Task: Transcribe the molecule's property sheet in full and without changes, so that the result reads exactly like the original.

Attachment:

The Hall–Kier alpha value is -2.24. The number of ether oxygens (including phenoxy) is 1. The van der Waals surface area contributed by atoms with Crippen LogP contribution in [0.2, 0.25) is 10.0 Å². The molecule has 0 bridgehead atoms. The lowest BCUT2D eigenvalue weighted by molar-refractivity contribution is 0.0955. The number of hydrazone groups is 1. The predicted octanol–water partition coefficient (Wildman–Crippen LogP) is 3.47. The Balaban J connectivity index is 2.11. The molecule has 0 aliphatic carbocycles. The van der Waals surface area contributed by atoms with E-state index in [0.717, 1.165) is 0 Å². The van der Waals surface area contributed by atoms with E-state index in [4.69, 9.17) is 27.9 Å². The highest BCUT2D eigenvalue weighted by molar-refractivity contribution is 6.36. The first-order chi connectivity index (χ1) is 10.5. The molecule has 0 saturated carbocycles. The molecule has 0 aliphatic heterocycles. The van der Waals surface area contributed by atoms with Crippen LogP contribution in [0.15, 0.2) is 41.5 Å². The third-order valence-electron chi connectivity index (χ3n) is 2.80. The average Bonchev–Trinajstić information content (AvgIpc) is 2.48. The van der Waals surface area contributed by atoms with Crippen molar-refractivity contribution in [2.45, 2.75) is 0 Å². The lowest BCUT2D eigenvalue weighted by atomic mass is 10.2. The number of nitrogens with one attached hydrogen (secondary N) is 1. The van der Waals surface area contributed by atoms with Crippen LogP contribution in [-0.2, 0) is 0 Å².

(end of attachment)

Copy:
The Hall–Kier alpha value is -2.24. The number of ether oxygens (including phenoxy) is 1. The van der Waals surface area contributed by atoms with Crippen LogP contribution in [0.2, 0.25) is 10.0 Å². The molecule has 0 bridgehead atoms. The lowest BCUT2D eigenvalue weighted by molar-refractivity contribution is 0.0955. The number of hydrazone groups is 1. The predicted octanol–water partition coefficient (Wildman–Crippen LogP) is 3.47. The Balaban J connectivity index is 2.11. The molecule has 0 aliphatic carbocycles. The van der Waals surface area contributed by atoms with E-state index in [0.717, 1.165) is 0 Å². The van der Waals surface area contributed by atoms with E-state index in [4.69, 9.17) is 27.9 Å². The highest BCUT2D eigenvalue weighted by molar-refractivity contribution is 6.36. The first-order chi connectivity index (χ1) is 10.5. The molecule has 0 saturated carbocycles. The molecule has 0 aliphatic heterocycles. The van der Waals surface area contributed by atoms with Crippen LogP contribution in [0.15, 0.2) is 41.5 Å². The third-order valence-electron chi connectivity index (χ3n) is 2.80. The average Bonchev–Trinajstić information content (AvgIpc) is 2.48. The van der Waals surface area contributed by atoms with Crippen molar-refractivity contribution in [2.45, 2.75) is 0 Å². The lowest BCUT2D eigenvalue weighted by atomic mass is 10.2. The number of nitrogens with one attached hydrogen (secondary N) is 1. The van der Waals surface area contributed by atoms with Crippen LogP contribution in [-0.2, 0) is 0 Å².